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    Mar 2015
    Ynys Môn
    Well, there’s racks and “racks” – some of these things are stronger than others (though we still end up arguing over the matter)

    The basics are – the rear carry platform straight from the factory is only rated for 7lbs – so the chances are you’ll need something at some point

    The strongest points to attach a rack are the four under the seat – and the rear foot pegs

    The weakest points are the indicator stalks – though I’ve heard of someone using the exhaust mounting point, but that’s a one sided conversation to begin with

    The four under the seat approach is fine, but even then you’re on the sub frame, just not so far out towards the tail. But the vertical theory is that if it’s good enough for a pillion, it’s good place start – but when you put a loaded rack on that point, it’s like shoving a 3ft pry bar under there and bouncing up and down on it (same as the load would do on the trail)

    To counter-act this effect, some manufacturers take two more struts down to the rear peg mounts, so when you jump up and down on that pry bar, the forces are effectively stopped by what amounts to a vertical force on those struts.

    Sounds cool right ?

    But that only takes into account the relative vertical forces, and when you start to put a wider platform on the rear (to take the exhaust into account for panniers etc), you start to get “twist”. Take a 3ft long metal tube and you can lean on it vertically all you want – stick your foot half way along it and pull up on one end, and it’ll start to flex.

    So let’s dive back in under the seat for a minute, and take a closer look at those four holes, and you’ll notice that they are all set into flat pressed steel, and designed to “hold in place” things like the seat – not to take the weight placed on the seat itself. If you clamped a pair of mole grips on that steel and worked it up and down, twisted it around a bit – think you could weaken it ?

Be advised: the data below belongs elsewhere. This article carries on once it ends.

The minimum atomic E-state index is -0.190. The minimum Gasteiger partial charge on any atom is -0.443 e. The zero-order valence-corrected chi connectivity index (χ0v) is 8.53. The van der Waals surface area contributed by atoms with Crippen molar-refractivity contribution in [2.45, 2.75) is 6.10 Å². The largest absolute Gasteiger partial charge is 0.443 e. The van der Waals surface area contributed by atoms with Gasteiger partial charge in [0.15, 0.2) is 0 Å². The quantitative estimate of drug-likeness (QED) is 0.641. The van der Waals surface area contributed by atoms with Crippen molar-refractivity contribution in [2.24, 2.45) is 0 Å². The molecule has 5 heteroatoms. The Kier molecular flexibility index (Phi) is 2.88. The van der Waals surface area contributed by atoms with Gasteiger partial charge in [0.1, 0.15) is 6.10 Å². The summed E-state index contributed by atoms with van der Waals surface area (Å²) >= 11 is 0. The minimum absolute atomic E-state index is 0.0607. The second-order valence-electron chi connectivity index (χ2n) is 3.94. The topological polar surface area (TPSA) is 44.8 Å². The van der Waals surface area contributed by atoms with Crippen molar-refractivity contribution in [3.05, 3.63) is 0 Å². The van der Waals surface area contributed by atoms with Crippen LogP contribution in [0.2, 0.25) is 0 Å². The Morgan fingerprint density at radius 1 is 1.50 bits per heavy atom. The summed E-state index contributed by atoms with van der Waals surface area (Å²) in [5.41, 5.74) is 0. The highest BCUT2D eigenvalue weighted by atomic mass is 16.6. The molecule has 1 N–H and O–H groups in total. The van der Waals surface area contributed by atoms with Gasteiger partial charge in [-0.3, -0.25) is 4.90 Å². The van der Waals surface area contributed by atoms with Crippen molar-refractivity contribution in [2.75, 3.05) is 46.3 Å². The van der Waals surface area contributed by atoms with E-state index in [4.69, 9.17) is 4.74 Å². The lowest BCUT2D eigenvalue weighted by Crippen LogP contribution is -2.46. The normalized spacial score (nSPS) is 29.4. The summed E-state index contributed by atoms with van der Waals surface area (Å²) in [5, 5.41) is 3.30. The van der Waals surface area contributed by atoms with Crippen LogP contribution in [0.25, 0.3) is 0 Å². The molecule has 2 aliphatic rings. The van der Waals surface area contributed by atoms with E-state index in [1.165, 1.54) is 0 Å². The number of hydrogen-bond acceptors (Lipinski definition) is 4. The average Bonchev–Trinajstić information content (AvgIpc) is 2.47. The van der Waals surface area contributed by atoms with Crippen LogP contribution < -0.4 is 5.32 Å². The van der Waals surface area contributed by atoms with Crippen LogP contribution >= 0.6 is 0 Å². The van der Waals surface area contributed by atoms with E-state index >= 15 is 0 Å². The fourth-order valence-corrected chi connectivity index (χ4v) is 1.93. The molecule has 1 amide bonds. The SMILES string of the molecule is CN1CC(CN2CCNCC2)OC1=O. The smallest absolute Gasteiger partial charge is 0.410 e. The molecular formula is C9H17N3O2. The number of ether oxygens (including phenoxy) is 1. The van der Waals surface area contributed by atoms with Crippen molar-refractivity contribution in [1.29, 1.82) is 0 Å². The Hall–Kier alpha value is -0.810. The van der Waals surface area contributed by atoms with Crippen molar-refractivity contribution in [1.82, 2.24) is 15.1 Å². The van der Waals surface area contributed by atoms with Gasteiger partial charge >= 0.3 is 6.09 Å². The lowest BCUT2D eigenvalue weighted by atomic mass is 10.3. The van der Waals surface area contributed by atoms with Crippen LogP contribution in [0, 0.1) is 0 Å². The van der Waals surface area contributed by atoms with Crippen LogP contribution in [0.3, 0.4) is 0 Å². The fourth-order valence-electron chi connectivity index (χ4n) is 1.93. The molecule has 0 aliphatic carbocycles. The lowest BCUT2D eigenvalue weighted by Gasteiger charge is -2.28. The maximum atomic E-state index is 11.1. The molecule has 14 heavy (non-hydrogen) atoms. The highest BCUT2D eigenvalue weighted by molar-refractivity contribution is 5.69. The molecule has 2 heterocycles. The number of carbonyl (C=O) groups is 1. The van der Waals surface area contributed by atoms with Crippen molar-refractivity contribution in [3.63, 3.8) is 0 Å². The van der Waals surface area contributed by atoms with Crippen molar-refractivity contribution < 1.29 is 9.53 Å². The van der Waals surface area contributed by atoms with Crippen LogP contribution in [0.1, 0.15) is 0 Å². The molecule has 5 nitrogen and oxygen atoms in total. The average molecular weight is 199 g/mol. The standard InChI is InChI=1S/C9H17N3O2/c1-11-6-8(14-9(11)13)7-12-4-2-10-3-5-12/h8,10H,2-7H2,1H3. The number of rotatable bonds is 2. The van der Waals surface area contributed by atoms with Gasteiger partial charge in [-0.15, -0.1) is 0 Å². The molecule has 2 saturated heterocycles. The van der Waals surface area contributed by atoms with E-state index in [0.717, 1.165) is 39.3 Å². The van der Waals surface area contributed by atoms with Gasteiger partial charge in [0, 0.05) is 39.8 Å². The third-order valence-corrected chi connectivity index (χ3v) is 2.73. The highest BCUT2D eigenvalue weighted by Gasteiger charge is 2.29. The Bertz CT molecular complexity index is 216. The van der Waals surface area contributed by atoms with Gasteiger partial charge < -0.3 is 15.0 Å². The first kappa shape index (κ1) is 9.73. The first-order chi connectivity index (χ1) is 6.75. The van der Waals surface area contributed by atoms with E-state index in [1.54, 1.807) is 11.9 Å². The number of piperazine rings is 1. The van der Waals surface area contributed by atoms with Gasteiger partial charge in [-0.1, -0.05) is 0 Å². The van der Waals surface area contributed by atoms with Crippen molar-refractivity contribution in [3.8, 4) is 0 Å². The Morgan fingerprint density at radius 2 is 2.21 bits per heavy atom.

So the “weak point” is now on the bike, and not on the rack – though the carrying dimensions of the rack itself are a contributory factor, compounded by the placement of the kitchen sink right on the end of it.

    When you start to take all these factors into consideration, you can see how this goes

    1: Carefully consider the size of rack for your needs
    2: If you do go for one of the bigger ones, consider how you load it. Place heavier objects closest to the seat (or on the seat itself), and leave the rearmost part for the sleeping bags
    3: Consider modifying those pressed steel cross struts under the seat, you may need to weld in something stronger (but be aware that this will only put the pressure back onto the rack)

    There is no such thing as the “perfect rack”, but most rack failures come as a result of “user error”.

    There’s a picture on the net somewhere of a guy with a full size deer over the back of his TW – he was smart enough to place most of the body weight over the rear of the seat, using the rack to tie down the feet. goes into more detail with regards suppliers (be aware that that thread is seven years old and some of them may no longer be in business – and from time to time members on here make a few and sell them on ……
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  11. #10
    Senior Member Chip's Avatar
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    May 2017
    Make your own. That way you can customize it to your needs.